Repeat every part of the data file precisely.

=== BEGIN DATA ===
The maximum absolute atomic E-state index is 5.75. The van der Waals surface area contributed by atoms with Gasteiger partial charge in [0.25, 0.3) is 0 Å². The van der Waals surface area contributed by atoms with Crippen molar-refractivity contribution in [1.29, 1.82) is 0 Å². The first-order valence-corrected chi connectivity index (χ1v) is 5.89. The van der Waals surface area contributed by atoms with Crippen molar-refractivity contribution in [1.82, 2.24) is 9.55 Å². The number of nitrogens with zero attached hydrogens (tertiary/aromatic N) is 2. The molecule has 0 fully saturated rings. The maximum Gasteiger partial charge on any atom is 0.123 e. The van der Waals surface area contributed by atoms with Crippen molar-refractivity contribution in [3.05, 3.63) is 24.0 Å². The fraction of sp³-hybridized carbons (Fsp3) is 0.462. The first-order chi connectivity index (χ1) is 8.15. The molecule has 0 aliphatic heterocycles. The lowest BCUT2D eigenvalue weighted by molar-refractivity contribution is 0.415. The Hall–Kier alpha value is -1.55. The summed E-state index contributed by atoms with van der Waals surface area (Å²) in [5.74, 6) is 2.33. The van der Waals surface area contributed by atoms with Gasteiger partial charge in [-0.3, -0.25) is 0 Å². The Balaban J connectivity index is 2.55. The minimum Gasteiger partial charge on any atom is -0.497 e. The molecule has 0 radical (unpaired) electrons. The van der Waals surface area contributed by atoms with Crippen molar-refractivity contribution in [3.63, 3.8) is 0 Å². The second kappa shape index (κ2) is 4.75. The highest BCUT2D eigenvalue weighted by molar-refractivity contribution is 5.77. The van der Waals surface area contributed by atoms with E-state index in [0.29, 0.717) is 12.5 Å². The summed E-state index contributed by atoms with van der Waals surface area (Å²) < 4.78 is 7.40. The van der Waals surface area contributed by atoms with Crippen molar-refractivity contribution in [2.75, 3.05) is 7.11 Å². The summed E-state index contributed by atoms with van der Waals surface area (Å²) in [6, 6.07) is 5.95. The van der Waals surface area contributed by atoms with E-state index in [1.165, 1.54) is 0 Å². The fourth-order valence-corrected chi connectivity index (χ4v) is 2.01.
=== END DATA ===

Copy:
The maximum absolute atomic E-state index is 5.75. The van der Waals surface area contributed by atoms with Gasteiger partial charge in [0.25, 0.3) is 0 Å². The van der Waals surface area contributed by atoms with Crippen molar-refractivity contribution in [1.29, 1.82) is 0 Å². The first-order valence-corrected chi connectivity index (χ1v) is 5.89. The van der Waals surface area contributed by atoms with Crippen molar-refractivity contribution in [1.82, 2.24) is 9.55 Å². The number of nitrogens with zero attached hydrogens (tertiary/aromatic N) is 2. The molecule has 0 fully saturated rings. The maximum Gasteiger partial charge on any atom is 0.123 e. The van der Waals surface area contributed by atoms with Crippen molar-refractivity contribution in [3.05, 3.63) is 24.0 Å². The fraction of sp³-hybridized carbons (Fsp3) is 0.462. The first-order chi connectivity index (χ1) is 8.15. The molecule has 0 aliphatic heterocycles. The lowest BCUT2D eigenvalue weighted by molar-refractivity contribution is 0.415. The Hall–Kier alpha value is -1.55. The summed E-state index contributed by atoms with van der Waals surface area (Å²) in [5.74, 6) is 2.33. The van der Waals surface area contributed by atoms with Gasteiger partial charge in [-0.3, -0.25) is 0 Å². The Balaban J connectivity index is 2.55. The minimum Gasteiger partial charge on any atom is -0.497 e. The molecule has 0 radical (unpaired) electrons. The van der Waals surface area contributed by atoms with Crippen molar-refractivity contribution in [3.63, 3.8) is 0 Å². The second kappa shape index (κ2) is 4.75. The highest BCUT2D eigenvalue weighted by molar-refractivity contribution is 5.77. The van der Waals surface area contributed by atoms with E-state index in [0.29, 0.717) is 12.5 Å². The summed E-state index contributed by atoms with van der Waals surface area (Å²) < 4.78 is 7.40. The van der Waals surface area contributed by atoms with Crippen molar-refractivity contribution in [2.75, 3.05) is 7.11 Å². The summed E-state index contributed by atoms with van der Waals surface area (Å²) in [6, 6.07) is 5.95. The van der Waals surface area contributed by atoms with E-state index in [1.165, 1.54) is 0 Å². The fourth-order valence-corrected chi connectivity index (χ4v) is 2.01.